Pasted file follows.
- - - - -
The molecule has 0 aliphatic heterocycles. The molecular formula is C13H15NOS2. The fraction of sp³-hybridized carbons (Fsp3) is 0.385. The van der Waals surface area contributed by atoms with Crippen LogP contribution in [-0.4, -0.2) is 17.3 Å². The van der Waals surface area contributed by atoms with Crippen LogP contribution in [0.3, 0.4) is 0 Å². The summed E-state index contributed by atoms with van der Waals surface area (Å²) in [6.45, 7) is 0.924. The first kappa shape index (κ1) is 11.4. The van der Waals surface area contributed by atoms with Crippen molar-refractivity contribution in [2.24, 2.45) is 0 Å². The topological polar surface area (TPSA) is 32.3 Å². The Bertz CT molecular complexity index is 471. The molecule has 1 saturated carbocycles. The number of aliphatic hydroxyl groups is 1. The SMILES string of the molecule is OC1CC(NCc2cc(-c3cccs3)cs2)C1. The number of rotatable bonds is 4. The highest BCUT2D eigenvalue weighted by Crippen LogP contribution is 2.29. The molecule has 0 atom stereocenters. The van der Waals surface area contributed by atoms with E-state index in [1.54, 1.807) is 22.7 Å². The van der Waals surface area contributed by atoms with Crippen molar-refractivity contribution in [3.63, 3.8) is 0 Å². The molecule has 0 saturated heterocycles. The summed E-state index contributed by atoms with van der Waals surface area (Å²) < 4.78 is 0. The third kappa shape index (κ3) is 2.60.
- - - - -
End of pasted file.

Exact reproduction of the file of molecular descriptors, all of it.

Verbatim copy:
The molecule has 0 aliphatic heterocycles. The molecular formula is C13H15NOS2. The fraction of sp³-hybridized carbons (Fsp3) is 0.385. The van der Waals surface area contributed by atoms with Crippen LogP contribution in [-0.4, -0.2) is 17.3 Å². The van der Waals surface area contributed by atoms with Crippen LogP contribution in [0.3, 0.4) is 0 Å². The summed E-state index contributed by atoms with van der Waals surface area (Å²) in [6.45, 7) is 0.924. The first kappa shape index (κ1) is 11.4. The van der Waals surface area contributed by atoms with Crippen molar-refractivity contribution in [2.24, 2.45) is 0 Å². The topological polar surface area (TPSA) is 32.3 Å². The Bertz CT molecular complexity index is 471. The molecule has 1 saturated carbocycles. The number of aliphatic hydroxyl groups is 1. The SMILES string of the molecule is OC1CC(NCc2cc(-c3cccs3)cs2)C1. The number of rotatable bonds is 4. The highest BCUT2D eigenvalue weighted by Crippen LogP contribution is 2.29. The molecule has 0 atom stereocenters. The van der Waals surface area contributed by atoms with E-state index in [1.54, 1.807) is 22.7 Å². The van der Waals surface area contributed by atoms with Crippen molar-refractivity contribution in [3.63, 3.8) is 0 Å². The molecule has 0 saturated heterocycles. The summed E-state index contributed by atoms with van der Waals surface area (Å²) < 4.78 is 0. The third kappa shape index (κ3) is 2.60.